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Because Science

This entry is part 7 of 8 in the series Humanistic Naturalism as a Religion

A recent Federalist article was titled with the startling accusation:

Bill Nye Is A Huckster

The writer called out Nye for putting ideological beliefs over good science.

Bill Nye fashions himself a voice of rational thought and scientific inquiry. His shtick has gotten him into classrooms and on an endless loop of evangelizing TV appearances. Yet nearly every time he speaks these days, Nye diminishes genuine science by resorting to scaremonger-y nuggets of easily dismissible ideologically-motivated nonsense.1

Well, that’s from the Federalist, but I was quite surprised to see similar sentiments coming from well known skeptic, agnostic, and science journalist John Horgan. His article in Scientific American skewers the “lesser priests” of scientism2 dropping names like Neil de Grasse Tyson, Richard Dawkins, Lawrence Krauss, and Ray Kurzewiel in his indictment.

Last month, Neil de Grasse Tyson said “the likelihood may be very high” that we’re living in a simulation. Again, this isn’t science, it’s a stoner thought experiment pretending to be science.

So is the Singularity, the idea that we’re on the verge of digitizing our psyches and uploading them into computers, where we can live forever. Some powerful people are believers, including Google’s director of engineering, Ray Kurzweil. But the Singularity is an apocalyptic cult, with science substituted for God.

When high-status scientists promote flaky ideas like the Singularity and multiverse, they hurt science.

It’s my observation that much of what passes for humanistic materialism today is “flakey” science, hopeful stories without any real scientific evidence – only the a priori assumption that naturalism is the Truth.

I grew up admiring Bill Nye, the Science Guy – I loved his experiments and the hands-on nature of what he did. But somewhere along the way he became Bill Nye the Atheist Guy, and his humanistic “huckstering” does little to promote the advance of science. Instead, we get his ideology.3

One other observation. The main point of John Horgan’s article is that Skeptics with a capital “S” often pursue the “soft targets” of religious belief and quack science instead of attacking harder targets like war, modern medical practices, and astronomical theories like the multiverse. As a Christian, I think sometimes that we spend too many resources attacking the soft target of naturalistic humanism, and not enough attacking the hard targets found in the misapplication and misinterpretation  of biblical doctrine. I disagree with Hogan on many points, but we can both agree that our belief systems spend too much time preaching to our choirs and not enough time challenging them.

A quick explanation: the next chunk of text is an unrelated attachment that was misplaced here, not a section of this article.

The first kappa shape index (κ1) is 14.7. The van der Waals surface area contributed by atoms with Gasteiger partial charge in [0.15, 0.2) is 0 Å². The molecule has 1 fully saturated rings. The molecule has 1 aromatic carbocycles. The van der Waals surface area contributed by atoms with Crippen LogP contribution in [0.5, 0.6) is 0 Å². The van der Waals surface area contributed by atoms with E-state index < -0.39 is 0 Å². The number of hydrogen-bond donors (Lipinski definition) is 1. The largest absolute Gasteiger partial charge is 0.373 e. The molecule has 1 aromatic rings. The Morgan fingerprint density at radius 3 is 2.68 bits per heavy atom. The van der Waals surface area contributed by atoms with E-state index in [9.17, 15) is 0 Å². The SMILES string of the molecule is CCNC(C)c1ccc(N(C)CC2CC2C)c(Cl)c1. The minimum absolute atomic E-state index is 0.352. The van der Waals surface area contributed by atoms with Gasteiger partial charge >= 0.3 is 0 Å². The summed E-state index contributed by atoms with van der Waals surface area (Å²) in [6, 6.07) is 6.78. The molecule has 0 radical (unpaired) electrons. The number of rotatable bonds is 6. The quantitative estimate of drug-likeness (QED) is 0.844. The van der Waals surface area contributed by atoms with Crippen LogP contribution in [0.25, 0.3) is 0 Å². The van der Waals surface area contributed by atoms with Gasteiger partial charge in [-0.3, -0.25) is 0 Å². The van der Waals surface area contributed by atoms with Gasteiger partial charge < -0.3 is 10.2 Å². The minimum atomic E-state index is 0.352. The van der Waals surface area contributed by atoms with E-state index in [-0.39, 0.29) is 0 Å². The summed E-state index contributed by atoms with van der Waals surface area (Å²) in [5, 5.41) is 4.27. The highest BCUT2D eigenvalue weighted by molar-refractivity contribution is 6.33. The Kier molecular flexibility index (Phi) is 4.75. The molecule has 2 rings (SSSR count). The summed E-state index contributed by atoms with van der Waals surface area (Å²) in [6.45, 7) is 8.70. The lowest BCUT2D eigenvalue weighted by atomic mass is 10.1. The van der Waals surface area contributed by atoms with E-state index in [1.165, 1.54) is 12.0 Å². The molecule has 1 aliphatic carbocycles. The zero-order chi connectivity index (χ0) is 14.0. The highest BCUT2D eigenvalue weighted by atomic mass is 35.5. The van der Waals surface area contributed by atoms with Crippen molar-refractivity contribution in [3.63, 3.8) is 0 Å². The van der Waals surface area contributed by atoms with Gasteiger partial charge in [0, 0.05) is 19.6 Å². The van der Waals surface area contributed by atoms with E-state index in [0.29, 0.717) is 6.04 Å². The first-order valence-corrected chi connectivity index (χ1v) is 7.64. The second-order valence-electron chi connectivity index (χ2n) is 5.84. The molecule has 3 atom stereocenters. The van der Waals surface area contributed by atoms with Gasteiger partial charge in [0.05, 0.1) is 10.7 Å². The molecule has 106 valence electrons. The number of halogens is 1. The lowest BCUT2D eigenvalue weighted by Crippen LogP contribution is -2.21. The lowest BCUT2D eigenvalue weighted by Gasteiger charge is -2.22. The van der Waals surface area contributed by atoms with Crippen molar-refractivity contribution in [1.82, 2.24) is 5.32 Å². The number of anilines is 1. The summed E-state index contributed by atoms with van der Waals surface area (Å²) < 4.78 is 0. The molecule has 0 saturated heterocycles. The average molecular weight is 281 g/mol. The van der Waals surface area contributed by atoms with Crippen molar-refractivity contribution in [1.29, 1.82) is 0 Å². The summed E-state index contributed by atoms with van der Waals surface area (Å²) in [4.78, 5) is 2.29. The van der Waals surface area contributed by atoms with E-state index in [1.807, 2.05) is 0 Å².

1. I used the title, “Because Science,” because that’s the argument that most naturalistic humanist use when they are asked to explain a naturalistic ideological position that can’t be explained by actual science. []
  2. an exaggerated trust in the efficacy of the methods of natural science applied to all areas of investigation, including philosophy, the social sciences, and the humanities []
  3. Which apparently includes throwing dissenters in prison: http://www.washingtontimes.com/news/2016/apr/14/bill-nye-open-criminal-charges-jail-time-climate-c/ []

Truth vs Everything Else

I saw the following ironic statement on io9:

Interestingly, all humans may be descended from a common female ancestor, the so-called Mitochondrial Eve. But that’s science, not Biblical conjecture. [Emphasis and italics added]

The quote’s author is forced to include may, because science doesn’t claim to give us truth. In fact, science starts with conjecture and often end in conjecture [an idea based on incomplete or inconclusive information]. The Bible, however, is a historical record. It’s either correct or incorrect, but it’s certainly not putting out a hypothesis. It claims to be Truth.

Why is Biblical truth important? As discussion of the article developed into an argument for or against the validity of the Bible, one of the commenters said the following:

The rapacious need of Christian fundamentalists that the Bible be word for word literally true is born of this tendency of the last couple of centuries of Western thought that the only truth that matters is the logocentric, the literal, physical, rational truth. Therefore, to be of value to humanity, the Bible must be literally, physically, rationally true. It is important to note that this error of thought and logic is only a couple of centuries old in religion. Anti-theists make the same error.

In short, what difference does it make if one says God started a process if our investigation of that process is completely separate from and independent of that doctrinal insistence – as the Catholic church has tenaciously advocated for a century? Perhaps if we on the irreligious side of these issues could drop our own dogmatic doctrinal insistence on the absolute absence of any Creator, we could rob fundamentalists of the ammunition they use against us.

There are two key points here: The nature and value of truth. First, by nature truth is literal and rational. The commenter posits the value of “mythocentric truth,” but it does not exist. If it were to be anything else [non-literal or non-rational] it would no longer be truth, merely myth. Secondly, lies can contain extrinsic value, but not intrinsic. The value of a lie is subjective. Its only value is in the response of the hearer. The value of truth is objective: Regardless of the response, it simply is. To be intrinsically valuable to humanity, the Bible must be true. The writer says that we shouldn’t care if there is a Creator or not, if he is not involved now, what does it matter? If the Bible is a lie, at least it fortifies believers from a cold and impersonal universe [extrinsic value]. Another commenter replied to this, saying, “The way I see it, if their [sic] is no creator, then everyone is equal and your choices are your own.” For this commenter, the truth matters. He understands that the existence of God is not subjective; it is either true or false, and knowing which is incredibly valuable to how one acts.